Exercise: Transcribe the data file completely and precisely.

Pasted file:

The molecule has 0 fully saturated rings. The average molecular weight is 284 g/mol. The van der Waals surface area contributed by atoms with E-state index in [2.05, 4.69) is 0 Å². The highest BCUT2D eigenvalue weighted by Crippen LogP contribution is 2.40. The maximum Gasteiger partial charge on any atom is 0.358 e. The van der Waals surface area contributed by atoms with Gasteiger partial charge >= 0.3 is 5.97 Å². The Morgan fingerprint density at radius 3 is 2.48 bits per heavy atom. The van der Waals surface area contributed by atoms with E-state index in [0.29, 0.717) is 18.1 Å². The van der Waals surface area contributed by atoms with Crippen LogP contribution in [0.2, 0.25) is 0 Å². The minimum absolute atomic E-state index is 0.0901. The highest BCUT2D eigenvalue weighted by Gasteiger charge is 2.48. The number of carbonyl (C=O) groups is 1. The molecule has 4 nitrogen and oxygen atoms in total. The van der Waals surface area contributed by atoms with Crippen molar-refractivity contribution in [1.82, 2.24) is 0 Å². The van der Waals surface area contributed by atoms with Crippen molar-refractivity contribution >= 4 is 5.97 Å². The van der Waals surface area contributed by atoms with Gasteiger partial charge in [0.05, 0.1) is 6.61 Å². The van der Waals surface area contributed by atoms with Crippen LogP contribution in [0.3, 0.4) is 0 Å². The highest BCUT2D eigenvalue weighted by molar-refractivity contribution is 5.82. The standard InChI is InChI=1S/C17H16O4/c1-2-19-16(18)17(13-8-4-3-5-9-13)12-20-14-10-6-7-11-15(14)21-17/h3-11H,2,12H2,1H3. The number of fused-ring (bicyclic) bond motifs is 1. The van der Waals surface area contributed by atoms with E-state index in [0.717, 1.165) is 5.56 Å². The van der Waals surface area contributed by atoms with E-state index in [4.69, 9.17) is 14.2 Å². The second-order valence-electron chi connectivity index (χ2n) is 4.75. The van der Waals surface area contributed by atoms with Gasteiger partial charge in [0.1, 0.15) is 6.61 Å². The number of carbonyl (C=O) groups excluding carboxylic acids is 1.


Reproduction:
The molecule has 0 fully saturated rings. The average molecular weight is 284 g/mol. The van der Waals surface area contributed by atoms with E-state index in [2.05, 4.69) is 0 Å². The highest BCUT2D eigenvalue weighted by Crippen LogP contribution is 2.40. The maximum Gasteiger partial charge on any atom is 0.358 e. The van der Waals surface area contributed by atoms with Gasteiger partial charge >= 0.3 is 5.97 Å². The Morgan fingerprint density at radius 3 is 2.48 bits per heavy atom. The van der Waals surface area contributed by atoms with E-state index in [0.29, 0.717) is 18.1 Å². The van der Waals surface area contributed by atoms with Crippen LogP contribution in [0.2, 0.25) is 0 Å². The minimum absolute atomic E-state index is 0.0901. The highest BCUT2D eigenvalue weighted by Gasteiger charge is 2.48. The number of carbonyl (C=O) groups is 1. The molecule has 4 nitrogen and oxygen atoms in total. The van der Waals surface area contributed by atoms with Crippen molar-refractivity contribution in [1.82, 2.24) is 0 Å². The van der Waals surface area contributed by atoms with Crippen molar-refractivity contribution >= 4 is 5.97 Å². The van der Waals surface area contributed by atoms with Gasteiger partial charge in [0.05, 0.1) is 6.61 Å². The van der Waals surface area contributed by atoms with Crippen LogP contribution in [0.3, 0.4) is 0 Å². The highest BCUT2D eigenvalue weighted by molar-refractivity contribution is 5.82. The standard InChI is InChI=1S/C17H16O4/c1-2-19-16(18)17(13-8-4-3-5-9-13)12-20-14-10-6-7-11-15(14)21-17/h3-11H,2,12H2,1H3. The number of fused-ring (bicyclic) bond motifs is 1. The van der Waals surface area contributed by atoms with E-state index in [0.717, 1.165) is 5.56 Å². The van der Waals surface area contributed by atoms with E-state index in [4.69, 9.17) is 14.2 Å². The second-order valence-electron chi connectivity index (χ2n) is 4.75. The van der Waals surface area contributed by atoms with Gasteiger partial charge in [0.1, 0.15) is 6.61 Å². The number of carbonyl (C=O) groups excluding carboxylic acids is 1.